Top 5 Tips for Prepping Your Exit Strategy (Experts Never Forget #2)
When you start a company and are deep in the day-to-day operations, exit strategies might not be top of your to-do list. However, having a strategy in place is always a wise decision for business founders and entrepreneurs at any stage of the game. By having an exit strategy in place, you will have done your homework and will be prepared with a framework around a potential sale of your business or public offering. And while specific exit options and goals may vary from one business model and one founder to the next, there are some basic best practices to keep in mind that can help you get through the process as smoothly as possible. We sat down with Peter Massey, a seasoned finance guru who has supported a multitude of companies through pretty much every type of transaction. Peter has a background in finance and was the CFO of a media company which he helped through multiple mergers and acquisitions and finally taking it public in 1999. Today, Peter works as a CFO consultant providing everything from strategic advisory to financial due diligence. Given that Peter has helped many companies successfully navigate their exits, we wanted to share some insights on how management teams should prepare and think about exit opportunities.
1. Having a Market PulseBefore you start thinking about shopping for deals, make sure you know what the economic landscape looks like. Survey the market for transaction volume and the sizes of those transactions in your industry, especially for companies similar to yours. This will give you an idea for the appetite for deals and the range of prices you might get for your company. You want to make sure you enter the market when the opportunity is right and not get caught in a situation where you are willing to take any offer available. As an example, here’s a situation we’ve seen before. We worked with a company whose competitor was acquired, and as you looked into the landscape, there were more potential targets than potential acquirers. It was unlikely a company would roll up more than one competitor as the benefits to that would be marginal in this space. While the executive team could have continued to try and grow the top line of the company another 12-18 months to increase their valuation, they risked seeing the potential sell-side market vanish.
2. Building Your TeamWhen you head into a transaction, it’s incredibly important to make sure you have a solid team in place with the kind of experience to help maximize the offer and reduce the due diligence and closing process. The core of the team should include the following team members:
- An investment bank and lead investment banker
- A law firm and your primary counsel
- An accounting firm and financial advisor (i.e., CFO)
3. Understanding the TimelineTransactions can feel painfully slow once you start, and understanding the "typical" timeline when it comes to your business exit strategy should help mitigate that. Keep in mind, for example, that even once you select your investment bank, you will likely be waiting anywhere from three to six months before your business hits the market. From there, you may end up waiting another three to six months to start receiving LOIs (letters of intent) from investors. And even once you have an agreed-upon deal, it will easily be another three to twelve months until close, depending on the complexity of the transaction. After you’ve received an LOI from a potential investor, recognize the urgency with which you should move forward if you're serious about wanting to close the deal. The quicker you can move from that LOI to closing, the better off you'll be. Otherwise, numbers can easily soften over time and your investor will have more opportunities to scrutinize or change your proposed valuations. The best way to keep the process moving forward is to always be thinking a few steps ahead. If you've just received your LOI, you should already be asking for the due diligence request list. But even before then, your investment bank should have been able to give you a “typical” list that will cover the majority of items you’ll need to tackle despite the fact that due diligence terms can vary from one transaction to another. And if you work with your CFO to compile the materials in a data room in advance of going to market (see the next bullet), then you can push through the process even faster.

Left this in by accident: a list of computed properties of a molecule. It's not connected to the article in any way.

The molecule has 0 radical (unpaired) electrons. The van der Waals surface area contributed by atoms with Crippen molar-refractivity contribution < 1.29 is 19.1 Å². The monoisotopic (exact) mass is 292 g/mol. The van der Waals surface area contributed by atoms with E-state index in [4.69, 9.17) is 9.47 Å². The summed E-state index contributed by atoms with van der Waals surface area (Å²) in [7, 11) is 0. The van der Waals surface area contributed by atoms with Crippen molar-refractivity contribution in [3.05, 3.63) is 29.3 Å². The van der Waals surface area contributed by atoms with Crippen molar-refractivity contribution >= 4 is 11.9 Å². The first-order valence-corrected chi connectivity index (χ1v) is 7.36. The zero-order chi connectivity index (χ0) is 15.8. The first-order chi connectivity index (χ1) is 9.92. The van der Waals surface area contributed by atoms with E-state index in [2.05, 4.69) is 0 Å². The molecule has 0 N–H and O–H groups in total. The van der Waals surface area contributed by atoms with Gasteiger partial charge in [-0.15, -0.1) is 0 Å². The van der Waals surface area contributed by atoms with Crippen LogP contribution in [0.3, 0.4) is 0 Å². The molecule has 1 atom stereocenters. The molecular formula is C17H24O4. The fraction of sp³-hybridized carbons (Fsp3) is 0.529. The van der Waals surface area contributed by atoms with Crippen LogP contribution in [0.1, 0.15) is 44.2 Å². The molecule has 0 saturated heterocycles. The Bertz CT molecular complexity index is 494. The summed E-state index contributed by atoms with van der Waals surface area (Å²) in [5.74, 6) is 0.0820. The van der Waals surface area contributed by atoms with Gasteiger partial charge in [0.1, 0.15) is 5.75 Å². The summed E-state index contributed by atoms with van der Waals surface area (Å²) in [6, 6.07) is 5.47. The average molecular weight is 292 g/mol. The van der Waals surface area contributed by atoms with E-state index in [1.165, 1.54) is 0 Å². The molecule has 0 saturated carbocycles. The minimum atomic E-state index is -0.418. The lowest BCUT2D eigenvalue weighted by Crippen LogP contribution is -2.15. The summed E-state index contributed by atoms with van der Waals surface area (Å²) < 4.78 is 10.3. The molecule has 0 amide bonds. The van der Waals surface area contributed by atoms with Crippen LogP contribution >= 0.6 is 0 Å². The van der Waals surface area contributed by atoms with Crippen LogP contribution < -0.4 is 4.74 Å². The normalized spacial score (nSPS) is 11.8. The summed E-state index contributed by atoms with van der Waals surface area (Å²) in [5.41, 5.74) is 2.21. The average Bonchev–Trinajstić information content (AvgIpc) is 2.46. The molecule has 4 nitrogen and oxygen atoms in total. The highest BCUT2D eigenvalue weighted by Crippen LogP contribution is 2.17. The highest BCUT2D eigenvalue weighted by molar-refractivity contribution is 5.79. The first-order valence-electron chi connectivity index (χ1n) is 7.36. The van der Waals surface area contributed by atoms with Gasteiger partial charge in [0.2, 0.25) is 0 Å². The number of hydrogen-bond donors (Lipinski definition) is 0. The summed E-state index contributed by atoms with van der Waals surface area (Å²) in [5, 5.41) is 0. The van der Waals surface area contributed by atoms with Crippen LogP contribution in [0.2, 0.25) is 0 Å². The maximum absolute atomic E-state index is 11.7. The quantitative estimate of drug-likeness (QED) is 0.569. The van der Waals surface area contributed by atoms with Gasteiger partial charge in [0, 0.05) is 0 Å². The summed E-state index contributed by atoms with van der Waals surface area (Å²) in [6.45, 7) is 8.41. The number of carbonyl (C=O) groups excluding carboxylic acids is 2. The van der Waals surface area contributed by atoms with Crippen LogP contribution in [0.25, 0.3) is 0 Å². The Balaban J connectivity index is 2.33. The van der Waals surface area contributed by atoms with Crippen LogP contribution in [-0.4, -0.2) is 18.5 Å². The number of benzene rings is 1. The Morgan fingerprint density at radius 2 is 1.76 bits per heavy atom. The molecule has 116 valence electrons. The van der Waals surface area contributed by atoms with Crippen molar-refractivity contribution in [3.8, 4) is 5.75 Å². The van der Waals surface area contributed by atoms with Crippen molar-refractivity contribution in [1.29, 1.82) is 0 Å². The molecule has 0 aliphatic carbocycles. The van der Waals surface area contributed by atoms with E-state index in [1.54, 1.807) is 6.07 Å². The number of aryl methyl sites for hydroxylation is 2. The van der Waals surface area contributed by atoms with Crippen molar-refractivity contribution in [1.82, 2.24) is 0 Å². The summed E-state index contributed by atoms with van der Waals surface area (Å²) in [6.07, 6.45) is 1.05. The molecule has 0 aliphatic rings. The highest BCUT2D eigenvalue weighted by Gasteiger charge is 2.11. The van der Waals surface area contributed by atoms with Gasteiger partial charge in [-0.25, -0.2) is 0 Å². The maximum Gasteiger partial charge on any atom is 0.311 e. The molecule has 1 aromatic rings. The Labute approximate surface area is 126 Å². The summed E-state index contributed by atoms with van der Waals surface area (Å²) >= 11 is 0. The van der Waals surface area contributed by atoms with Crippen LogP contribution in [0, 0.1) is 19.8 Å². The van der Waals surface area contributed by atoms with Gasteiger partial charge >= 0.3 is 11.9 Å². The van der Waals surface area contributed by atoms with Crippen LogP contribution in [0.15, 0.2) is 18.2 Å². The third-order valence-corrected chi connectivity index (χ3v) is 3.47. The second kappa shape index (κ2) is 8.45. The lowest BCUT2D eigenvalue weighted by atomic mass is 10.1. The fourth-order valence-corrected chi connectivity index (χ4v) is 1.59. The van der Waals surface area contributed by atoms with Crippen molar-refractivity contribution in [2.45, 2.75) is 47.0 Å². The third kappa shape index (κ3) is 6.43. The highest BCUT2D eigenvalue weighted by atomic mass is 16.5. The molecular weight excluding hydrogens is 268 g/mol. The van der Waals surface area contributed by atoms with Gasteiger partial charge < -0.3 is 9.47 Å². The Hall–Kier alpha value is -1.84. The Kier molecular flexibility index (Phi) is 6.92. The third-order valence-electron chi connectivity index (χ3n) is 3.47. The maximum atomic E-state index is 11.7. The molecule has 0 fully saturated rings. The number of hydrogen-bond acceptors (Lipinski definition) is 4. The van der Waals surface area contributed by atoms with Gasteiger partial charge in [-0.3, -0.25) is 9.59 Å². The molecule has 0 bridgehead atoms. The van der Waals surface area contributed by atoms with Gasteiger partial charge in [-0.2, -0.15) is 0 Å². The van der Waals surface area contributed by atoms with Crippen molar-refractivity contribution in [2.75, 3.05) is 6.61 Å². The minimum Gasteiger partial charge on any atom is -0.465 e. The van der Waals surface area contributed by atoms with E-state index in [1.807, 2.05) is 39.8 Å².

4. Due DiligenceIt’s one thing to provide financials that are accurate and timely, but it’s a much more intense process to have those financial statements and the operations that generated them audited by a CPA firm and signed off on. Having these prepared well in advance is just the beginning of the Due Diligence process. In addition to making sure to have your company's audited financials, you'll also want to make sure you've documented everything there is to know about your business as part of your data room. Your data room includes documentation for everything from cap tables to employment agreements. Any gaps will be discovered during due diligence which could cost you serious dollars in the best case or derail your entire deal in the worst. One real world example is nearly every potential investor will want to see your customer contracts to understand the terms and any potential risks or liabilities. If you fail to procure actual documentation of customer contracts for them, it's going to be discovered during due diligence and valuation numbers are going to soften or (even worse) your investor will back out of the deal altogether. Being strong in these three areas will improve your chances of success:
- An easy to navigate financial model
- Solid and reasonable three-year forecast
- Numbers are trekking close to your current forecasts as the process moves forward